From my limited exposure to Dutch people in the short time I was there, they seem very pragmatic and unemotional. I could imagine if a Dutch man won the lotto, he would invest the winnings in long-term, low-yield government bonds and get back to every day life without so much as a grin. This type of behaviour fits in nicely with my personality and I could see myself living in Holland for a long time.

I relocated to Amsterdam on the Friday before the race where I was rooming with Bashir Abdi, one of the pace makers and a fantastic guy. With not much training to do and lots of time to kill before the race on the Sunday it was all about carb loading, and I wasn’t the only one with that idea. Leaving 80 elite athletes with a lot of time and a buffet 3 times day is a bit like leaving Cyril Rioli unmarked inside the forward 50. Someone is going to get destroyed. In this case it was the pasta, rice and ugali. Carb loading was a new experience for me and after three solid days of eating I was well and truly ready to run.

The race technical meeting was held the day before the race and was a sea of Kenyans, Ethiopians, Eritreans and Somalians. The pace makers were going out in 62.45 and 63.45 with no one around my mark and it looked like I would have to run the whole race by myself. Amsterdam is a fantastic course but if anyone is looking to run around that 2.11-2.15 mark I recommend bringing your own team of pacers. The evening before the race I wasn’t particularly focused and needed to switch on and get pumped up mentally…cue the full match replay from the 2013 preliminary final between Hawthorn and Geelong. After watching Shaun Burgoyne in that last quarter I knew I was ready to run.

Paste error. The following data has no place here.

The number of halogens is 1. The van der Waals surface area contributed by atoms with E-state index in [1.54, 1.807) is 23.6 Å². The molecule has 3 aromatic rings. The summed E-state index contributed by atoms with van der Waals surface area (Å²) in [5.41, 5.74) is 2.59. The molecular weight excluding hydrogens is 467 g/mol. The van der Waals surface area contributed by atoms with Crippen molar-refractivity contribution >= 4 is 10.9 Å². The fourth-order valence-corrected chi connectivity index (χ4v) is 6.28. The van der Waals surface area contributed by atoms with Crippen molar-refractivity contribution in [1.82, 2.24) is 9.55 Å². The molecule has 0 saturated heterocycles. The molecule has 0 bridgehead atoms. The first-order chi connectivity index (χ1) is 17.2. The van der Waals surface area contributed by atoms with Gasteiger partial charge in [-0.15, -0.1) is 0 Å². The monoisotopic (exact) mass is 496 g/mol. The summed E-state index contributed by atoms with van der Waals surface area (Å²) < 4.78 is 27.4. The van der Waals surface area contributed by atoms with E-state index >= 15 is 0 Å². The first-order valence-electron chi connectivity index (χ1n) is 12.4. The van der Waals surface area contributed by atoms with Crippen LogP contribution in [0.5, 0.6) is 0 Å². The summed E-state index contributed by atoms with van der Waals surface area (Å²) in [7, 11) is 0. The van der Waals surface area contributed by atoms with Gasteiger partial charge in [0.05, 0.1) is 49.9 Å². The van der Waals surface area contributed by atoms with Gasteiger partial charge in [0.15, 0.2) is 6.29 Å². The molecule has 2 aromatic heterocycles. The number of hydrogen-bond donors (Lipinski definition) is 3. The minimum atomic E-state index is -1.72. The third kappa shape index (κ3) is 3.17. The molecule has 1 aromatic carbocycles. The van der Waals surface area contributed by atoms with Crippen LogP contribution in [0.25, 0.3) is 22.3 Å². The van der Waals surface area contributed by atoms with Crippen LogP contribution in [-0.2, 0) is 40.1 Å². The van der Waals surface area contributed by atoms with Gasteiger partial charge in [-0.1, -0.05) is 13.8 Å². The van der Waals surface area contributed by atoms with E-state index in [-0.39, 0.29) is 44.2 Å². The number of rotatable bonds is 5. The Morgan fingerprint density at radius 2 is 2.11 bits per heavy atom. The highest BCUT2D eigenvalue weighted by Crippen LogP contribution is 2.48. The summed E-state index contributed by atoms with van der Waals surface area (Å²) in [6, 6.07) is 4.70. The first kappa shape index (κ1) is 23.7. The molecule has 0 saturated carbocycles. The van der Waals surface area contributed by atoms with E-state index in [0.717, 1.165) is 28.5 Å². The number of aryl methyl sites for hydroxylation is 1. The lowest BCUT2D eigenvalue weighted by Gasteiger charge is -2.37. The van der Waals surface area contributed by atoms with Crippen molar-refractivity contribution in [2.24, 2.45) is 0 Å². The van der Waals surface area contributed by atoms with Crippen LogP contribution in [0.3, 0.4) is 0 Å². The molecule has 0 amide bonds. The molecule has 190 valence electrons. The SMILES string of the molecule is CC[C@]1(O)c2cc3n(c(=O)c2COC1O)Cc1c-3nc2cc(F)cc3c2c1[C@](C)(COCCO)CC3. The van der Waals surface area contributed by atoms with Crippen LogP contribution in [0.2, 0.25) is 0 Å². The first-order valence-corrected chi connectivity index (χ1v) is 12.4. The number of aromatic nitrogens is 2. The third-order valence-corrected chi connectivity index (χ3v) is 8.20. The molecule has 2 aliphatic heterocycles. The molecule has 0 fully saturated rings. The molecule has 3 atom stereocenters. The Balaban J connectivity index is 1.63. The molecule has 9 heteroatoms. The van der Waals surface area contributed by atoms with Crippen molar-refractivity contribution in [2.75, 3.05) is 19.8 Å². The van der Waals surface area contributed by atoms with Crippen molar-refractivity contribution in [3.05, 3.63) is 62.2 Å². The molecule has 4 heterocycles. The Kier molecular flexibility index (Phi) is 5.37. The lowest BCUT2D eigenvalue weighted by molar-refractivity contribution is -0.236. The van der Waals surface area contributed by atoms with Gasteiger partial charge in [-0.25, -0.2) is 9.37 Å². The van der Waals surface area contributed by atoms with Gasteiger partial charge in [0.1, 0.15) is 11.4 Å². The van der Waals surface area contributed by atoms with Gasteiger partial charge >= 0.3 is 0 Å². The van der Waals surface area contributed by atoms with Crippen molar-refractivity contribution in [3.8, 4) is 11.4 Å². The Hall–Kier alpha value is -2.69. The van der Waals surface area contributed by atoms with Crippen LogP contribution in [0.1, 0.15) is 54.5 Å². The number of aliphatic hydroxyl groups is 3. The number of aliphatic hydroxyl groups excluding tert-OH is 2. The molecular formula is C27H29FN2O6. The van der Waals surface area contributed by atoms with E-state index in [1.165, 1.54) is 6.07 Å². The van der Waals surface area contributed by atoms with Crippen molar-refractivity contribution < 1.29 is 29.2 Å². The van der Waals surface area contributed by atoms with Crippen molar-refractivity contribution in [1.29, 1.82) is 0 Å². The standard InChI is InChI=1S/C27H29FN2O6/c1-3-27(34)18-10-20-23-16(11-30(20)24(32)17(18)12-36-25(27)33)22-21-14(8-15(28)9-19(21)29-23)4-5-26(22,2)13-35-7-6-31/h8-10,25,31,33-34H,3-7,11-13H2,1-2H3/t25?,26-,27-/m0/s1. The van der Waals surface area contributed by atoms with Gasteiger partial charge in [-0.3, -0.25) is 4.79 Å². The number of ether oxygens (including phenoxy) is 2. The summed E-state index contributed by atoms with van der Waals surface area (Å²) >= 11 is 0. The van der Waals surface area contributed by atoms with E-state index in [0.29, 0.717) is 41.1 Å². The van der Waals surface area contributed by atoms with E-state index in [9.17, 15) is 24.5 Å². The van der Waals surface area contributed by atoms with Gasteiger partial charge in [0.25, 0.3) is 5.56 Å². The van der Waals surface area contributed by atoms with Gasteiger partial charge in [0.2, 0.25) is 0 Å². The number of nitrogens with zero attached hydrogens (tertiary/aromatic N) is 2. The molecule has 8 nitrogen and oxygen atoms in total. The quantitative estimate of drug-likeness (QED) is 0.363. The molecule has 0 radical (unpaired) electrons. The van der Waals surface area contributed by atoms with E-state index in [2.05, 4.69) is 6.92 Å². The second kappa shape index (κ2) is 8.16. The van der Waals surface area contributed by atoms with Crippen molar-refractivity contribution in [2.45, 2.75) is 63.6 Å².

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The Dutch Connection. My extremely generous hosts Noel and Miranda. 

After a fairly sleepless night we caught the bus to the Olympic Stadium at 7.30am for a 9.30am start. The Amsterdam Olympic Stadium was built for the 1928 Olympics and was the first Games to controversially include female track and field athletes. It was also the final ever games for the great Paavo Nurmi of Finland where he won gold in the 10,000m. The male elite field were marshalled in a small room in the foundations of the stadium with just the one toilet for about 40 athletes. Anyone who has ever raced or competed in any sports event will know that a solitary toilet is probably not quite enough for this number of people before a competition. It soon became apparent this was true and with a combination of time constraints and nerves getting the better of some athletes makeshift toilets began popping up, including to my surprise in the corner of the call room. Apparently anything goes before a marathon.